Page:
As a many-time visitor to the Forbidden City as a Beijing resident, it is easy to imagine, but impossible to comprehend, the true grandeur and opulence of Imperial China. The site today is noted for seething crowds, seemingly disinterested tour groups, megaphone monologues, touting tour guide wannabes and probably feeling like wanting to escape it all as soon as possible. More than one visit at offpeak times and at your own pace is required to appreciate the ambience of the place.
The Forbidden City was the Chinese imperial palace from the mid-Ming Dynasty to the end of the Qing Dynasty. It is located in the middle of Beijing, China and now houses the Palace Museum. For almost five centuries, it served as the home of the Emperor and his household, and the ceremonial and political centre of Chinese government.
Built from 1406 to 1420, the complex consists of 980 surviving buildings with 8,707 bays of rooms and covers 720,000 square metres. The palace complex exemplifies traditional Chinese palatial architecture, and has influenced cultural and architectural developments in East Asia and elsewhere. The Forbidden City was declared a World Heritage Site in 1987, and is listed by UNESCO as the largest collection of preserved ancient wooden structures in the world.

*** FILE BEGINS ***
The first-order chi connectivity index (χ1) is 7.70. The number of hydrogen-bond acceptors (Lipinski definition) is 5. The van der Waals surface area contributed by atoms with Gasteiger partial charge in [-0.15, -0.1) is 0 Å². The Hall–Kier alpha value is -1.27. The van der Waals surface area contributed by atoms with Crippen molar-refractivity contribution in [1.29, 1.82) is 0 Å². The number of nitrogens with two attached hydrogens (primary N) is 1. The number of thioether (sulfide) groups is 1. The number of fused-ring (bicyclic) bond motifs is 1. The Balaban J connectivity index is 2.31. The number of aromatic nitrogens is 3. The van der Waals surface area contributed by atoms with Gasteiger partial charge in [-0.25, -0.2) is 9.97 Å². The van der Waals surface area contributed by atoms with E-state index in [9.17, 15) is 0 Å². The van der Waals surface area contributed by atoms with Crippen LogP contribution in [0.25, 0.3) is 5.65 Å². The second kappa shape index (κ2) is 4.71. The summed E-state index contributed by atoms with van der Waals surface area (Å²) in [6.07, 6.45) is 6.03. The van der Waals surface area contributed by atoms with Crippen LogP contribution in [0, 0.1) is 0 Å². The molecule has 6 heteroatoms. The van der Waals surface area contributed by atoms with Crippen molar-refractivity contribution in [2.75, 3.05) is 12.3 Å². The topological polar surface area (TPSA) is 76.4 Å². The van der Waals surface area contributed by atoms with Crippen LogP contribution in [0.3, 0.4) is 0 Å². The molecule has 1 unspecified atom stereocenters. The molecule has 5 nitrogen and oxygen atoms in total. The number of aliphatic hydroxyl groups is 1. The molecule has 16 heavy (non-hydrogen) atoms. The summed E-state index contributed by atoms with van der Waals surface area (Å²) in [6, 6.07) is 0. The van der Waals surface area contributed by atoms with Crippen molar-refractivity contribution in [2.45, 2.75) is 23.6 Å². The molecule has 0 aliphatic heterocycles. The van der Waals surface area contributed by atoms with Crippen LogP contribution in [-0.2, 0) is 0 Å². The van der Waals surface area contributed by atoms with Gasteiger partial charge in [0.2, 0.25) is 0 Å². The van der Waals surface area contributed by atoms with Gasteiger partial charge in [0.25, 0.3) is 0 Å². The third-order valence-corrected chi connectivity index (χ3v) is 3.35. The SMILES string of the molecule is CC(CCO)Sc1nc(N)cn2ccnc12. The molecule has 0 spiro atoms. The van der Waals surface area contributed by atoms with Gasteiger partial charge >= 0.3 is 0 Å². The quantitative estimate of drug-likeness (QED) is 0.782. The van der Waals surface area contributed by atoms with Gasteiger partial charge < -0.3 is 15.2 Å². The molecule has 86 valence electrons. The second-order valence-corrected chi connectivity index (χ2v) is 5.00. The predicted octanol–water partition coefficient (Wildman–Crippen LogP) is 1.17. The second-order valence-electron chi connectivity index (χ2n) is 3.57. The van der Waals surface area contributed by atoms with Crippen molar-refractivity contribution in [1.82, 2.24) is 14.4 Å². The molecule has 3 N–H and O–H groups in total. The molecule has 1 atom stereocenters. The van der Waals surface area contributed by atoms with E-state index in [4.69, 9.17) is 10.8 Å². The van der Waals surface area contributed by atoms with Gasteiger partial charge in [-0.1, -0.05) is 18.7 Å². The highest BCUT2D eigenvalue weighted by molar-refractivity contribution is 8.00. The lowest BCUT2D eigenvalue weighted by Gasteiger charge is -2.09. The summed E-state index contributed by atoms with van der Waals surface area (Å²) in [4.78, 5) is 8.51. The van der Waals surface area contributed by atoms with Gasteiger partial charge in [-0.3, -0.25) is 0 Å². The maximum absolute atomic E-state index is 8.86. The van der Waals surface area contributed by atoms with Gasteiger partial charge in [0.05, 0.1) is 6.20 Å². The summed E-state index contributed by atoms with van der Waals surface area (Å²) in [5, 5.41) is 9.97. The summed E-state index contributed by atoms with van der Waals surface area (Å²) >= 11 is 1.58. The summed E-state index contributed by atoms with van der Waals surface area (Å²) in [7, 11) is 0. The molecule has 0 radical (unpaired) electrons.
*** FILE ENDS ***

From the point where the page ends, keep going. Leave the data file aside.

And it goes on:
Very few other Chinese locations are visited more or photographed more, but the overwhelming feature is the imperial red synonymous with even present day China. It is, in essence, a photographers paradise. Here are a selection of images I have compiled from other Flickr members which are not necessarily the standard tourist perspective and not the type of image you will see duplicated a hundred times in travel brochures.
View MY images of Beijing, including the Forbidden City and Palace Museum, on Flickr HERE.